The Gtech AirRam Vacuum Sucks

That’s a compliment. The AirRam sucked up cat hair, cat litter, and cat food. And had we tried, we bet it would have also sucked up the damn cat.

By Zack Zeigler

g-tech air ram vacuum review

All guys need to own a mop to sop up SpaghettiOs remnants, a broom to swat away spilled coffee grinds, and a vacuum cleaner that totally sucks hard. That probably could have been worded better … Point is, it doesn’t pay to cheap out and go with a no-name bucket of bolts. The steep price of the Gtech AirRam ($300 @ Amazon.com) wasn’t lost on us. But we can say that it got the job done when we took it to task.

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We piled handfuls of dust, cat food, and cat litter on carpet and hardwood floors to see how the AirRam would perform. After a few passes on both surfaces it gobbled up everything and left virtually no trace of filth behind. Admittedly, on thicker carpet we had to use elbow grease to keep the vac moving. But in the end, along with what we fed it, the AirRam snagged a staggering amount of dirt, cat hair, human hair, and unicorn dander.

What did this reveal? No. 1: We must ban unicorns from entering the house. No. 2: Colonel Mustard (the energetic cat pictured below) is in desperate need of a haircut. And a belly rub.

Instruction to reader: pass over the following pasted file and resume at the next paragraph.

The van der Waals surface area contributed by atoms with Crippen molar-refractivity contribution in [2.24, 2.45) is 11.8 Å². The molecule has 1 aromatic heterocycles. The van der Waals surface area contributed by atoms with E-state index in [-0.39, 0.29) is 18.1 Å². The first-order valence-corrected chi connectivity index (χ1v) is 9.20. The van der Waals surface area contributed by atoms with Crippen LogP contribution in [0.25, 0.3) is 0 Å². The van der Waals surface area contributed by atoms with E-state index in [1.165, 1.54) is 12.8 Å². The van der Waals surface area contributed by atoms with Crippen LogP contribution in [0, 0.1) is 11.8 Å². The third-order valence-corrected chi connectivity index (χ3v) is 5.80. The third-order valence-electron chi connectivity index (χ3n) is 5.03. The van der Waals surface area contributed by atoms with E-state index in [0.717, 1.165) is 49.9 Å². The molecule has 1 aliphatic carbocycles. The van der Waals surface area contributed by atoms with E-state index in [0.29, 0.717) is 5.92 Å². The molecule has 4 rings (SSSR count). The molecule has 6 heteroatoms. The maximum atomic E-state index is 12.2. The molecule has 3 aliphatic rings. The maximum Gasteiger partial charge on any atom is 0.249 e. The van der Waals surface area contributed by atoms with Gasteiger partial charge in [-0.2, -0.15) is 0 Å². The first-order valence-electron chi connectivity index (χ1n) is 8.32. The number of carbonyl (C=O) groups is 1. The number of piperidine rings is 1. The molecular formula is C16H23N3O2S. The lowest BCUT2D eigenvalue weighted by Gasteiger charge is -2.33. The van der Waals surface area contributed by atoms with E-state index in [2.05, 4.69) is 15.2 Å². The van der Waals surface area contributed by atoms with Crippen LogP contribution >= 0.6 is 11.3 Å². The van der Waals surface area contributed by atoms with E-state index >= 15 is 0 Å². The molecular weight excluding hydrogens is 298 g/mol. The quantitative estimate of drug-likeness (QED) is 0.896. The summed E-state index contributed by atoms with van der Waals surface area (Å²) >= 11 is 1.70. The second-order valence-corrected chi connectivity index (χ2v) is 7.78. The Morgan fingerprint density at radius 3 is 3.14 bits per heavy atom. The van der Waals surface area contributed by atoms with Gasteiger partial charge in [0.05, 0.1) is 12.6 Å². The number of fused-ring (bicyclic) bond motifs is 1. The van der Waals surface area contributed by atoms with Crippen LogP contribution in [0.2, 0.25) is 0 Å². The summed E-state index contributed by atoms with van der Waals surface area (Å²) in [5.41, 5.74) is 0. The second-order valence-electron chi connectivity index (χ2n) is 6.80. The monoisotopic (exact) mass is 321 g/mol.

col airram review

The AirRam is bagless, cordless, and weighs under eight pounds. Its lithium-ion battery is covered by a two-year warranty, and the vacuum also features an easy-to-read 4-stage LED display to let you know how much juice the battery has left.

Our favorite feature was its rotating handle that allowed for easy maneuvering around awkward corners and tough-to-reach spots, like under the coffee table or around the perimeter of the passed out hooker snoozing on the living room floor. Our biggest complaint: No attachments. This meant we had to recruit a broom and hand vac to get in slim spots like the space between the dresser. Overall, we’re still in shock by how many loose Skittles lived under the loveseat.

TAGS: cleaning, technology, vacuum